The Son’s Room


The Son’s Room concerns a family’s reaction to the tragic death of a teenaged son, a conflict also examined in the recent In the Bedroom. Both films have received critical acclaim and accolades (The Son’s Room won the prestigious Palme d’Or at Cannes and is an Academy Award nominee for best foreign film; In the Bedroom, well, you know), and both movies unfold in a measured, deliberate manner (if you had trouble staying awake for In the Bedroom, you might want to skip this one; closing your eyes even for a second means missing subtitles).   Even the boys in question are comparable; they’re both dazzlingly handsome young men whose sunny personalities shine at the center of their respective families. But despite the similarities, these two films are as far apart in the handling of their subject matter as the charming Italian village of one is from the blue-collar Maine fishing town of the other.

You’ll find none of In the Bedroom’s volatility here; no simmering family resentments, no festering animosities building steadily towards an explosion, no plots of revenge.  Instead, there’s emotionally superbalanced psychoanalyst Giovanni (Nanni Moretti) and his exemplary family, which includes his beautiful wife, Paola (Laura Morante), his smart and athletic daughter, Irene (Jasmine Trinca) and, best of all, his sensitive and loving son, Andrea (Giuseppe Sanfelice).  When tragedy strikes, this perfectly functional family must struggle with the greatest of family dysfunctions, each grappling with heartbreak in their own way.  But theirs is a melancholy rather than a reactive journey; they are caught in a current of unending grief, colliding with obstacles with neither the energy nor the desire to fight back.  When all seems hopeless, an unexpected letter from a mysterious stranger unites them, setting them on the road to recovery.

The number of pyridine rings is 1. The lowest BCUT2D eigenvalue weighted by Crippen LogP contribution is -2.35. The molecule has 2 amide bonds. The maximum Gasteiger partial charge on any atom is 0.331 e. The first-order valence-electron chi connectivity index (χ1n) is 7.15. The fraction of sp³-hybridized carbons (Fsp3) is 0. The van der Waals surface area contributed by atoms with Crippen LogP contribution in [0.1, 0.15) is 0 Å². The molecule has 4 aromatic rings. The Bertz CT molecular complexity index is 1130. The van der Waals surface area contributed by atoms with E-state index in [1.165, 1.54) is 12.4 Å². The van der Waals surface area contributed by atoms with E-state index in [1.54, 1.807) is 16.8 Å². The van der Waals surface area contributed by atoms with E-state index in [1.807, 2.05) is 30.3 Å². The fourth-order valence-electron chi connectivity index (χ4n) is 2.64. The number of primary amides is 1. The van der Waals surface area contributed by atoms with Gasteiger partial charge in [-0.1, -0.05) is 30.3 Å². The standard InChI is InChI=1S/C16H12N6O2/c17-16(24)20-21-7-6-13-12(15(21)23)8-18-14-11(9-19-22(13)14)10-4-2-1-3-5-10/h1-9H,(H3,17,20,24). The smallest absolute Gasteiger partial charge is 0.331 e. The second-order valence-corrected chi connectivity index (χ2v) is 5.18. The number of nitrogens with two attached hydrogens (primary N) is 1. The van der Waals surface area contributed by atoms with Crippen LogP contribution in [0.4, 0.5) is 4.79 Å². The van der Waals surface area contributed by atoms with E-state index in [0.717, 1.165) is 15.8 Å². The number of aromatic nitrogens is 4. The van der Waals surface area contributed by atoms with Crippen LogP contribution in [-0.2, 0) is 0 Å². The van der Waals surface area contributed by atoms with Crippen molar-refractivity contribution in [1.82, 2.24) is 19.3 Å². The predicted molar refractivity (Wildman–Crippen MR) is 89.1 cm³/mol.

Director and star Moretti, famous in Italy for his quirky romantic comedies, has been called “the Italian Woody Allen,” and his inexperience with such heavy material is occasionally apparent.  Because it lacks the fire of its American counterpart, The Son’s Room sometimes feels unfocused.  But this meandering quality adds realism to the proceedings; an allusion to the shock the family is experiencing.  Ultimately, Moretti has created a contemplative portrait of grief, effectively capturing the seemingly insurmountable nature of life after such a setback as well as the agony caused by the inescapable question “what if.”

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